Lake George W. Andrews Professional Review and Guide
"Lake George W. Andrews is a 29-mile long stretch of the Chattahoochee River sandwiched between Lake Walter F. George to the north and Lake Seminole to the south. Although fishing pressure is light, the lake is known to pleasure boaters and water-skiers and its narrow nature can lead to crowded conditions on summer weekends. Fishing early or late in the day will avoid much of the pleasure-boating traffic. The shoreline is largely undeveloped, and access points, while sufficient, are limited. Andrews is very riverine in nature, to the point it should hardly be called a lake.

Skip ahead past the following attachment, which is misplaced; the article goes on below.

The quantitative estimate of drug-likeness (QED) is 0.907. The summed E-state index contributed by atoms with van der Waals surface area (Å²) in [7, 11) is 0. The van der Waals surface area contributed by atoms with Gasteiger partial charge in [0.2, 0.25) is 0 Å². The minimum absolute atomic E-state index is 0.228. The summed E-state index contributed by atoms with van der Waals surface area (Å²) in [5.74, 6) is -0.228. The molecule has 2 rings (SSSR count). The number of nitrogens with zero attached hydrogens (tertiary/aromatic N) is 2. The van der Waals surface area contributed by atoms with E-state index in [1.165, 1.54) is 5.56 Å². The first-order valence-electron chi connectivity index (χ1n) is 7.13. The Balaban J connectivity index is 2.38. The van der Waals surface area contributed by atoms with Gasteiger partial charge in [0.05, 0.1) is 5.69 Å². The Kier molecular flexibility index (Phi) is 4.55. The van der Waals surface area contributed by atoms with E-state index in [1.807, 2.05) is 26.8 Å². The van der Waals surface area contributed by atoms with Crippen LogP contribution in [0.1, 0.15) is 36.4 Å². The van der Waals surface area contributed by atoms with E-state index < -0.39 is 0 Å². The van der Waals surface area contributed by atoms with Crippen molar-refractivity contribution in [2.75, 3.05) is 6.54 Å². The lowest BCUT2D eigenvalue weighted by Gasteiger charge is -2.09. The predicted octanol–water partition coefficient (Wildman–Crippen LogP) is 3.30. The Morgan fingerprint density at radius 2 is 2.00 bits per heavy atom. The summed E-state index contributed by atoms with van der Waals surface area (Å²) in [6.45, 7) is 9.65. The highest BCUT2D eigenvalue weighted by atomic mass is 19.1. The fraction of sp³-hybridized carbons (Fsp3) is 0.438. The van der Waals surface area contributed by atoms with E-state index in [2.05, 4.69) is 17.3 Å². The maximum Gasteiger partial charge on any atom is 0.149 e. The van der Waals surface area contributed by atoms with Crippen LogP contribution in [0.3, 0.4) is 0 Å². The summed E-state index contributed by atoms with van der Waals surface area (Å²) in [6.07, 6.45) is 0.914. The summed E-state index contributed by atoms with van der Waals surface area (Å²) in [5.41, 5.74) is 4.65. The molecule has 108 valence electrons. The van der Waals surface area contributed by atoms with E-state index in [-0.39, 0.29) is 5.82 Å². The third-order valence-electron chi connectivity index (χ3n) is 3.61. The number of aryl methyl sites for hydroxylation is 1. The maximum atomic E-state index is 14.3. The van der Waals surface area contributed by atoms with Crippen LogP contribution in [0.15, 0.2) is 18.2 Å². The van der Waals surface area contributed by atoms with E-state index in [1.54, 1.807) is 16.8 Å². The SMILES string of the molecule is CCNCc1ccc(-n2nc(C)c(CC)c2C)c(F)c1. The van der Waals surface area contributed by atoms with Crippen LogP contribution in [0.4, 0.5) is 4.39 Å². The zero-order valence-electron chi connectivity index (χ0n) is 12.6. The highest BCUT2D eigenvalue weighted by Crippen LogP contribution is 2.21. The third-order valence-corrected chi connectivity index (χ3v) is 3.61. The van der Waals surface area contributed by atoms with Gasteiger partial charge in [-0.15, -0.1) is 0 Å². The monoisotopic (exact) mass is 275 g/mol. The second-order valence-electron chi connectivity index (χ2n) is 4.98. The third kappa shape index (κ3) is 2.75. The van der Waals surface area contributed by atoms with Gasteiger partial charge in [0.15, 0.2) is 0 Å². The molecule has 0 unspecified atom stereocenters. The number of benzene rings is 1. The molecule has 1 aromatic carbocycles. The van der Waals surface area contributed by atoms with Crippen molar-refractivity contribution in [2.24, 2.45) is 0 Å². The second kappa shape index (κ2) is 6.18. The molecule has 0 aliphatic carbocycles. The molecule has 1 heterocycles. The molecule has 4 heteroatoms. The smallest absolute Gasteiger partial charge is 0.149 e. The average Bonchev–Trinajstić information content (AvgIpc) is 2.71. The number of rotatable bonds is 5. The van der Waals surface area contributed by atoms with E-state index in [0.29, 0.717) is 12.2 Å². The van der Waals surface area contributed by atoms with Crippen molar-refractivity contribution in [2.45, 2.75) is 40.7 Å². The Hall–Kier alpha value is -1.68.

The lake has no significant area of open water and at least some current is always flowing, so anglers should plan to approach the fishing as they would in any other large river. Largemouth bass in the 6- to 8-pound range are common, and trophies weighing more than 10 pounds are occasionally caught. The light fishing pressure and abundant forage base of threadfin and gizzard shad allow for the growth of the large fish. Largemouth bass make up a great majority of the black bass population. A few spotted bass and shoal bass are likely present, since they are found in the drainage, but neither makes a significant contribution to the angler’s creel. Key species: largemouth bass, bluegill, channel catfish, blue catfish."